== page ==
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Jill Wolfe - HerStory

01/15/2018 9:57 AM | Willa Beth Smith


Many times I have been asked what my homesteading story is by women in the Ladies Homestead Gathering (LHG) community. Each time, I wanted to duck and slink away because it seems like what I do does not fit the typical homesteading story. Of course with everyone’s story there is a history. 

Based on my Mother’s stories of my early childhood, I think I was destined to end up on the homestead journey. We were stationed in Puerto Rico at the time. My Mother describes walking out the back door to hang wash, seeing me at the age of three by a bush doing something.  She walks over only to discover I am petting bees.  Nope! I never got stung.

"Mom came in to discover my lips were swollen like giant red grapefruits."

Another time, I was playing with a large fuzzy white bug I called a “walking feather” as Mom puts me down for my nap; I continued to play with the “walking feather.”  I wake from my nap and my Mom came in to discover my lips were swollen like giant red grapefruits. This led us to the emergency room where Mom discovered the “walking feather” was a toxic white fuzzy caterpillar. I had been rubbing its fuzzy hairs against my lips as I drifted off to sleep.

On another trip to the doctor, he asks “Jill, what do you have in your hands?” As he reaches for my hands, I happily put my wonderful treasures in his hands. It was two dead rhinoceros beetles. The doctor jumped back a few feet and gave my Mother a look of sheer horror and he says “and you wonder why Jill is not feeling well?” You can imagine my poor Mother desperately trying to explain this and my other oddities.  As the years when by, I had tarantulas, snakes, praying mantis, ant farms, sea monkeys, lady bugs, mud puppies and kittens all as pets.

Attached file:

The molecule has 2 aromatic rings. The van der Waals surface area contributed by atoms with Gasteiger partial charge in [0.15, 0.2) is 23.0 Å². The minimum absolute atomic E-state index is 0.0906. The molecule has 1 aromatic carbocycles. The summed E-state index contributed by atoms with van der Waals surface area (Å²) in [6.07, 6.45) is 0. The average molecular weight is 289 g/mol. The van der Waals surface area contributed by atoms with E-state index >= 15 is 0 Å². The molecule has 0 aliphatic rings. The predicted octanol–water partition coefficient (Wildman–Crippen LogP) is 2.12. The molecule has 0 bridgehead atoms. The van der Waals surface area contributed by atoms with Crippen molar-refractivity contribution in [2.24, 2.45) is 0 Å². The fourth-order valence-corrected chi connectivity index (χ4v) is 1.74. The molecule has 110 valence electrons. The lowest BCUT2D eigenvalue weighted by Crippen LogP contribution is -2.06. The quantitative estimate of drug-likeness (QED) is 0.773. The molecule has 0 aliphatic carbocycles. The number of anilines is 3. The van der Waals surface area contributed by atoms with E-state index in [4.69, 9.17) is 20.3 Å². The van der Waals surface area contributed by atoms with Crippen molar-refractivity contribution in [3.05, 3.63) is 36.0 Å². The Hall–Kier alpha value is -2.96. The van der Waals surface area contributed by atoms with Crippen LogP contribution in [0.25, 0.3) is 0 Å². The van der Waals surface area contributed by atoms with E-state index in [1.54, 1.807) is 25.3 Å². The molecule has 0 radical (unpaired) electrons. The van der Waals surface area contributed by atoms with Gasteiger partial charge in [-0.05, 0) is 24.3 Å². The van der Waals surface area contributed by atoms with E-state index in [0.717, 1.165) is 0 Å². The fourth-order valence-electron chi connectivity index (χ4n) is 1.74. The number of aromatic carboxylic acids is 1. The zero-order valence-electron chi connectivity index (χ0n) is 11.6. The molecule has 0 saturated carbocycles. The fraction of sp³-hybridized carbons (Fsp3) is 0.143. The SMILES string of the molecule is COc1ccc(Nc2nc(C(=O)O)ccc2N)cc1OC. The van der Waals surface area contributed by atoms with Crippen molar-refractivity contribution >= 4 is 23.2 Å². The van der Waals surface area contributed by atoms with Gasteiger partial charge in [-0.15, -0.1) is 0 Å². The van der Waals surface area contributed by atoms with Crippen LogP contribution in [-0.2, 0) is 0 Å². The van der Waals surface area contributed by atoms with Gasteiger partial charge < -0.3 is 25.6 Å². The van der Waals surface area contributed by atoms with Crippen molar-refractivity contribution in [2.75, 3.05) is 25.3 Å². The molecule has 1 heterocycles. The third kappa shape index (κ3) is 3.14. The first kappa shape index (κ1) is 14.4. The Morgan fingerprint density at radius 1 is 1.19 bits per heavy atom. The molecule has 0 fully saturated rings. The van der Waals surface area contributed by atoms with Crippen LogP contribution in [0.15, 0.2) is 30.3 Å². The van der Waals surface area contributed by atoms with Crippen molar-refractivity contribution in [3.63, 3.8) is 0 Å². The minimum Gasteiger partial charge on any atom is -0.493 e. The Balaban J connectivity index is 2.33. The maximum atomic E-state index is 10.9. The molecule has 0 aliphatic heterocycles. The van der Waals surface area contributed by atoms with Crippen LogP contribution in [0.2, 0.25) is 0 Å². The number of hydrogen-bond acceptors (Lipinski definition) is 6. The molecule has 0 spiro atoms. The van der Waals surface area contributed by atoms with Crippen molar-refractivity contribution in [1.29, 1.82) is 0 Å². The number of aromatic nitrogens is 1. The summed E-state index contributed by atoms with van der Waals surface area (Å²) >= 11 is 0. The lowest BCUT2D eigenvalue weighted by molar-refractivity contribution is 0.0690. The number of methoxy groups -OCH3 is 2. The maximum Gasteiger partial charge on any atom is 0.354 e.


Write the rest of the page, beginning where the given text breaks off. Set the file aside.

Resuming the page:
My fascination and love of bugs and critters continues to this day in my garden. My homesteading centers on bugs and critters. Currently, I live with my husband in subdivision which has a homeowner’s association. It is on a partially wooded, one acre lot, with fencing all-round the back yard where we can grow what we want.  Our small garden is where we grow food but at the same time, it is a wild and wooly place for bugs and critters. I let nature have a fairly free-hand in the garden. When I moved to Flowery Branch I knew absolutely nothing about gardening. But I would plant something and be absolutely astonished and giggly every time something came up. I experience that same joy even today.

My career is in graphic design. But I discovered quickly, as I started my homesteading journey, learning about gardening, companion planting, foraging, bee keeping, composting, and permaculture, vermiculture, I had little or nothing in common with my co-workers.  I did not know another soul in the area that had any similar interests.  But, I was happy experimenting in my garden. I call it experimenting because if I liked a plant I saw in a seed catalog, even if it was not suited for my zone, I planted it anyway. This complete naiveté has resulted in incredible success.

In the middle of the summer, my garden looks like a wooly mess to the untrained eye but everywhere I walk in the garden there is something interesting to observe. Chipmunks run up and down the walkways, birds of every breed flit around, snakes slither by, tortoises lumber along, crickets sing in the daytime, tree frogs sing in the evenings, toads sit quietly waiting, praying mantis stand like watchful statues, lizards give me a knowing nod, robber flies, dragon flies, spiders of every color, size and shape, and every butterfly, bee variety, and wasp can be found flying around the garden at one point or another.